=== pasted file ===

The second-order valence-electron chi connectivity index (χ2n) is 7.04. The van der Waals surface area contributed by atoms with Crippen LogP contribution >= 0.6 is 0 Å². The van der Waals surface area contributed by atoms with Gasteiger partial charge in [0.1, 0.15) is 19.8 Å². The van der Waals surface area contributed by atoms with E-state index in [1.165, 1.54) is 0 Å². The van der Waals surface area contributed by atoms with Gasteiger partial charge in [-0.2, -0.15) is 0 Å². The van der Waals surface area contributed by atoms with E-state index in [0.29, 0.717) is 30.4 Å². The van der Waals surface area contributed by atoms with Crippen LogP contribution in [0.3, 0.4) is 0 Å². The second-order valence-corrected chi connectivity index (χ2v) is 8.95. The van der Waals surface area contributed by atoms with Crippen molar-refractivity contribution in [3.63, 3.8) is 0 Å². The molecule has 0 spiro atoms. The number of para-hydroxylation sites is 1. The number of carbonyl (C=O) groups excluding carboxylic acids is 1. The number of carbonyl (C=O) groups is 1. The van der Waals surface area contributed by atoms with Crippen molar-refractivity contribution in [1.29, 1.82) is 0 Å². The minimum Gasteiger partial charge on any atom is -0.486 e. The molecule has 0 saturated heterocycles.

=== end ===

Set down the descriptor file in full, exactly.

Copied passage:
The second-order valence-electron chi connectivity index (χ2n) is 7.04. The van der Waals surface area contributed by atoms with Crippen LogP contribution >= 0.6 is 0 Å². The van der Waals surface area contributed by atoms with Gasteiger partial charge in [0.1, 0.15) is 19.8 Å². The van der Waals surface area contributed by atoms with E-state index in [1.165, 1.54) is 0 Å². The van der Waals surface area contributed by atoms with Gasteiger partial charge in [-0.2, -0.15) is 0 Å². The van der Waals surface area contributed by atoms with E-state index in [0.29, 0.717) is 30.4 Å². The van der Waals surface area contributed by atoms with Crippen LogP contribution in [0.3, 0.4) is 0 Å². The second-order valence-corrected chi connectivity index (χ2v) is 8.95. The van der Waals surface area contributed by atoms with Crippen molar-refractivity contribution in [3.63, 3.8) is 0 Å². The molecule has 0 spiro atoms. The number of para-hydroxylation sites is 1. The number of carbonyl (C=O) groups excluding carboxylic acids is 1. The number of carbonyl (C=O) groups is 1. The van der Waals surface area contributed by atoms with Crippen molar-refractivity contribution in [1.29, 1.82) is 0 Å². The minimum Gasteiger partial charge on any atom is -0.486 e. The molecule has 0 saturated heterocycles.